It was back at the 2007 Open at Carnoustie that the then 18-year-old Rory McIlroy talked to the world’s press about how he had been totally smitten with the game from the moment he watched Tiger Woods winning the 1996 US Amateur.
"After that," said McIlroy, who won the silver medal for low amateur honours at Carnoustie, "it was Tiger, Tiger, Tiger. He’s been the big influence in my golfing life. I tried to copy everything he did."
Mannerisms such as Tiger’s pre-shot routine came free but not so the Scotty Cameron putter which young Rory felt he had to have. Indeed, his father, Gerry, can remember wincing as he had the costly implement cut down to the right height for a seven-year-old.
Rory had Tiger posters all over his bedroom wall and, in 2000, he was able to add a signed flag from the first Open Tiger won at St Andrews.
At last month's Open at Hoylake, where Woods finished at six over par to McIlroy’s winning tally of 17 under, people were on red alert to see what Woods would have to say when someone posed the question, "What’s it like to see Rory dominate in a way that only you have in a major like this?"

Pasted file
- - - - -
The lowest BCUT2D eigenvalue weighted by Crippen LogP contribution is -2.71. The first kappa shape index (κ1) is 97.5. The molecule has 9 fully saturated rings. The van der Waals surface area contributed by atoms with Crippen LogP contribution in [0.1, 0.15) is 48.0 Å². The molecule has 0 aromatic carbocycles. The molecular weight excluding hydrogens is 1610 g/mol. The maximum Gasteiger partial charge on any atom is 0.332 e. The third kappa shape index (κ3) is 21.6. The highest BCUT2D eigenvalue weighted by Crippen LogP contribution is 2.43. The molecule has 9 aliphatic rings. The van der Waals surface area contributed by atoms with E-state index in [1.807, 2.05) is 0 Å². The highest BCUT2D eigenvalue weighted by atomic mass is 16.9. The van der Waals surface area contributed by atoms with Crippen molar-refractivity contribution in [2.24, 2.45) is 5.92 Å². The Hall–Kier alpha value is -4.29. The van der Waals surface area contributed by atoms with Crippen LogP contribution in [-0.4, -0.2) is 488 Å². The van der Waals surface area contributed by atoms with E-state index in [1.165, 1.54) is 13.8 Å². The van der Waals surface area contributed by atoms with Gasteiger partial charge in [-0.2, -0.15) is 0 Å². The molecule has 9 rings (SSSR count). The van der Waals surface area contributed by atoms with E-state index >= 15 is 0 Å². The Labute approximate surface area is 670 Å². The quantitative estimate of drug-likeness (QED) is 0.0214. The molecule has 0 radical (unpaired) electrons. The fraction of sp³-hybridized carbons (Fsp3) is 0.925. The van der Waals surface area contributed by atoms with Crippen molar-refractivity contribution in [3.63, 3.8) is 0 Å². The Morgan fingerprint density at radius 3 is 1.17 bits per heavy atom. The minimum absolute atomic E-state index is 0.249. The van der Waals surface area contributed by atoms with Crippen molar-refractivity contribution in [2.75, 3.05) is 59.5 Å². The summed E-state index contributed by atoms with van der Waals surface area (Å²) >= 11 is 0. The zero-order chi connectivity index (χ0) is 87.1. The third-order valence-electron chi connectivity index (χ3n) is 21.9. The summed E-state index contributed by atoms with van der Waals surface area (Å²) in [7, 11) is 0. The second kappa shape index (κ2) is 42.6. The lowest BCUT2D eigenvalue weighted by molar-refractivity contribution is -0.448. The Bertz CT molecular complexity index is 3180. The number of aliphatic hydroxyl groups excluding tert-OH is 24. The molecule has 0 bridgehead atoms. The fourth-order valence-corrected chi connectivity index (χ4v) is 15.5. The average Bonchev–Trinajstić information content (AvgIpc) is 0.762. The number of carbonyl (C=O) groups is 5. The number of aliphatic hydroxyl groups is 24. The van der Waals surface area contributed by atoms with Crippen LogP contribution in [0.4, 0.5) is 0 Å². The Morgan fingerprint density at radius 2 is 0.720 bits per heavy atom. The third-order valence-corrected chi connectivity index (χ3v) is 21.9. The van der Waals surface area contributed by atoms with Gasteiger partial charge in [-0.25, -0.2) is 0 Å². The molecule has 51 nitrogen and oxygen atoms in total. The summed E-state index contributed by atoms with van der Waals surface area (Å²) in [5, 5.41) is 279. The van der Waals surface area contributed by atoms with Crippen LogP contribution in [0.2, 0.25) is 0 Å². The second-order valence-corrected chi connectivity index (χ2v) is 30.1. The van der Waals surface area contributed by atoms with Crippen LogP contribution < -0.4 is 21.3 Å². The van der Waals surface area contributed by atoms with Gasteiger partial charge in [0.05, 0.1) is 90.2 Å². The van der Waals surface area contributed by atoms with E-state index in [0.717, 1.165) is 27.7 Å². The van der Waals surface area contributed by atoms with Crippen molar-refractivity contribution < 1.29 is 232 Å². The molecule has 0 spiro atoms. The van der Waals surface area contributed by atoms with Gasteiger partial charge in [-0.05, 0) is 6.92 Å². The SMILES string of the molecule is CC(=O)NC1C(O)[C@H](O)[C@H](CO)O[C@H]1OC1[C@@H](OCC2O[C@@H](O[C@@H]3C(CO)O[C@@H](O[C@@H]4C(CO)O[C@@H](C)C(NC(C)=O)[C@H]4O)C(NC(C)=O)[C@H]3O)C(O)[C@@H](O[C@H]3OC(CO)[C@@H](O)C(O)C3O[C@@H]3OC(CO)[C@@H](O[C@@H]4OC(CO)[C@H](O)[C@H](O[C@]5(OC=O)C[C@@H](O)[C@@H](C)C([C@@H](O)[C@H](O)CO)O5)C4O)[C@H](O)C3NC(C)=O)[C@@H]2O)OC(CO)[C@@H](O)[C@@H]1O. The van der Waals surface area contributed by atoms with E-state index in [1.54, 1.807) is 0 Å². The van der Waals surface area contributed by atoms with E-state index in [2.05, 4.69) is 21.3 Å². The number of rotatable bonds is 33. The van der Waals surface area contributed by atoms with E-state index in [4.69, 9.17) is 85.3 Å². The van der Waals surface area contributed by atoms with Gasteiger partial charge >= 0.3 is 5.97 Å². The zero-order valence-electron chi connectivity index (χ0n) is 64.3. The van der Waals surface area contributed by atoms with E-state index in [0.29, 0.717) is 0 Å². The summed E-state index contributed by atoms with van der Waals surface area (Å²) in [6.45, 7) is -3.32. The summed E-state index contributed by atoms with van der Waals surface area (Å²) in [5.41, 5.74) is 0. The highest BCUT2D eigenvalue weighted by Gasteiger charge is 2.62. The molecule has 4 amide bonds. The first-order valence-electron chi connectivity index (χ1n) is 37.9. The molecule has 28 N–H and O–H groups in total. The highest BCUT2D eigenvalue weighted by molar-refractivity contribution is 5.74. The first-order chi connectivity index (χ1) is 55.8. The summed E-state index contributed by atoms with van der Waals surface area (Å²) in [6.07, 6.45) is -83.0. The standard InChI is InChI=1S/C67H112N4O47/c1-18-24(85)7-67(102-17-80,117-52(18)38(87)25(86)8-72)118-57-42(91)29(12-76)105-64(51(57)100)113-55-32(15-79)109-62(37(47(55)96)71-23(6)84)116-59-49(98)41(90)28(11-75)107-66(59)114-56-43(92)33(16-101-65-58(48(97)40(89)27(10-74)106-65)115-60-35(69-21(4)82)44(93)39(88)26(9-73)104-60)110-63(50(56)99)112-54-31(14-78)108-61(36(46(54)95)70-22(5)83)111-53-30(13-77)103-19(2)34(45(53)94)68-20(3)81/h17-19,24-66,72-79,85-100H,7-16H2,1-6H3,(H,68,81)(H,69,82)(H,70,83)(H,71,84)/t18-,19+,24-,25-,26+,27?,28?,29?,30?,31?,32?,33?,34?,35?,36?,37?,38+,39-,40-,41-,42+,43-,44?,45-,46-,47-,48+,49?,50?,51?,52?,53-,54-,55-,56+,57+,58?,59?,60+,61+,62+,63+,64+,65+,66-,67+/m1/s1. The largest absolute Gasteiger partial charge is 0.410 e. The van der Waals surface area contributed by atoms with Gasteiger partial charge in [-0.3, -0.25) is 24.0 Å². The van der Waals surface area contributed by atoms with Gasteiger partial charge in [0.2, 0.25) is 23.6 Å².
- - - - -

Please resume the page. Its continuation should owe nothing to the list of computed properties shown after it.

Woods, who had won at Hoylake in 2006, was far too wily to let the world know that he was feeling gutted, even if he was.
Instead, he went off at a tangent to give a totally honest assessment of McIlroy’s game: "The way he plays is pretty aggressively. When he gets it going, he gets it going. When it gets bad, it gets going real bad. It’s one or the other. It’s very similar to what Phil [Mickelson] does. He has his hot weeks and he has his weeks where he’s off – and that’s just the nature of how he plays the game. There’s no right way or wrong way."
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